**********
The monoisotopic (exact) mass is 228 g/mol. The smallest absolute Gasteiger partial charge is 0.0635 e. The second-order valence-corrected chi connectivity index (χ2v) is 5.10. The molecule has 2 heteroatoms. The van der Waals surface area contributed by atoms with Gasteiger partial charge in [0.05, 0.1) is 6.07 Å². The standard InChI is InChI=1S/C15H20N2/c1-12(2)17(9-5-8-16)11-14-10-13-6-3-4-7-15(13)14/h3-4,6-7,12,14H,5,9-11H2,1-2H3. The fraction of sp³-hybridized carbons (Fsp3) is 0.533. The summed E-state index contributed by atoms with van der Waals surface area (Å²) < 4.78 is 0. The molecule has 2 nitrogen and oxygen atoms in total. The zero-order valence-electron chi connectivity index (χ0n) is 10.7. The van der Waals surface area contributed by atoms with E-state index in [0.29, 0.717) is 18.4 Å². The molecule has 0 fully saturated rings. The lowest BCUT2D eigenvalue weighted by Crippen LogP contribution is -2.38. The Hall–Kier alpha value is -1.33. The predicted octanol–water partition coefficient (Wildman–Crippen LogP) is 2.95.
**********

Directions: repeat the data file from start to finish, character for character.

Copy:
The monoisotopic (exact) mass is 228 g/mol. The smallest absolute Gasteiger partial charge is 0.0635 e. The second-order valence-corrected chi connectivity index (χ2v) is 5.10. The molecule has 2 heteroatoms. The van der Waals surface area contributed by atoms with Gasteiger partial charge in [0.05, 0.1) is 6.07 Å². The standard InChI is InChI=1S/C15H20N2/c1-12(2)17(9-5-8-16)11-14-10-13-6-3-4-7-15(13)14/h3-4,6-7,12,14H,5,9-11H2,1-2H3. The fraction of sp³-hybridized carbons (Fsp3) is 0.533. The summed E-state index contributed by atoms with van der Waals surface area (Å²) < 4.78 is 0. The molecule has 2 nitrogen and oxygen atoms in total. The zero-order valence-electron chi connectivity index (χ0n) is 10.7. The van der Waals surface area contributed by atoms with E-state index in [0.29, 0.717) is 18.4 Å². The molecule has 0 fully saturated rings. The lowest BCUT2D eigenvalue weighted by Crippen LogP contribution is -2.38. The Hall–Kier alpha value is -1.33. The predicted octanol–water partition coefficient (Wildman–Crippen LogP) is 2.95.